In a society where hierarchies exist (i.e. all of them) the minority takes on an air of mystique and curiosity. Thus we are forced to ask ourselves, as minorities, whether it is better to be an attraction or risk being unseen by society. The answer will be different for each and every one of us. Parinya played the game, made enough money to afford SRS, is a successful model/actress, and could probably break every bone in the body of any asshole who thinks they’ll “teach this shemale a lesson”. If you could play the system like that and win by that much of a margin, you’d have already picked out your stage name. But you can’t. The minority underdog is the bizarro affirmative action: they meet their quota once and then it’s closed to everyone else. Personally, I prefer my chances against the system as opposed to with it. But fuck, ask me in a year or two if and when Comedy Central is looking for a caustic plus-sized trans woman with no indoor voice. For now, I find it more efficient in the long run to just be happy for her success and hopeful that it will start a trend of acceptance of trans people in professional sports and instead direct my rage to those instances where people are being played by the system. The bearded lady, the conjoined twins, they know they are part of a sideshow. The microcephalic (or “pinhead” for those of you who fear Wikipedia) does not. Try, if you can, to fight and prevent the greater injustice of the two. The famous and successful can take care of themselves.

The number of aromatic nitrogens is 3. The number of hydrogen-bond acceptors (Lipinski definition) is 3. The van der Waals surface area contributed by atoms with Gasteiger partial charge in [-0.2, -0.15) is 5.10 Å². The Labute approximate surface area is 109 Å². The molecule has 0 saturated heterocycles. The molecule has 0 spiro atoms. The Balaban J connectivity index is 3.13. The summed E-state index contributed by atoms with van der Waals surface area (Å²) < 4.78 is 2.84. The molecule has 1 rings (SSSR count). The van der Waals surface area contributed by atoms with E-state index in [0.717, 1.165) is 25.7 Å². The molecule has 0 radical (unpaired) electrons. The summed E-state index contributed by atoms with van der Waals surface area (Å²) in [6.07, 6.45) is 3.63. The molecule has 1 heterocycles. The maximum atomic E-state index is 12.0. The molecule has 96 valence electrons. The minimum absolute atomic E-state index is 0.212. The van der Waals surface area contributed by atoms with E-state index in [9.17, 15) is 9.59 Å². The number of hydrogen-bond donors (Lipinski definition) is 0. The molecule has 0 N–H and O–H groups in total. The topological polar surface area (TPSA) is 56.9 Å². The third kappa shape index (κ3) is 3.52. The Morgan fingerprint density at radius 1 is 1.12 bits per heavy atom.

And they’re giving me the sign to wrap up, but I do want to point out that Parinya Charoemphol is often credited with pulling Thai kickboxing out of its slump and re-establishing its popularity in Thailand.
Me-1 You -0.
Get used to this.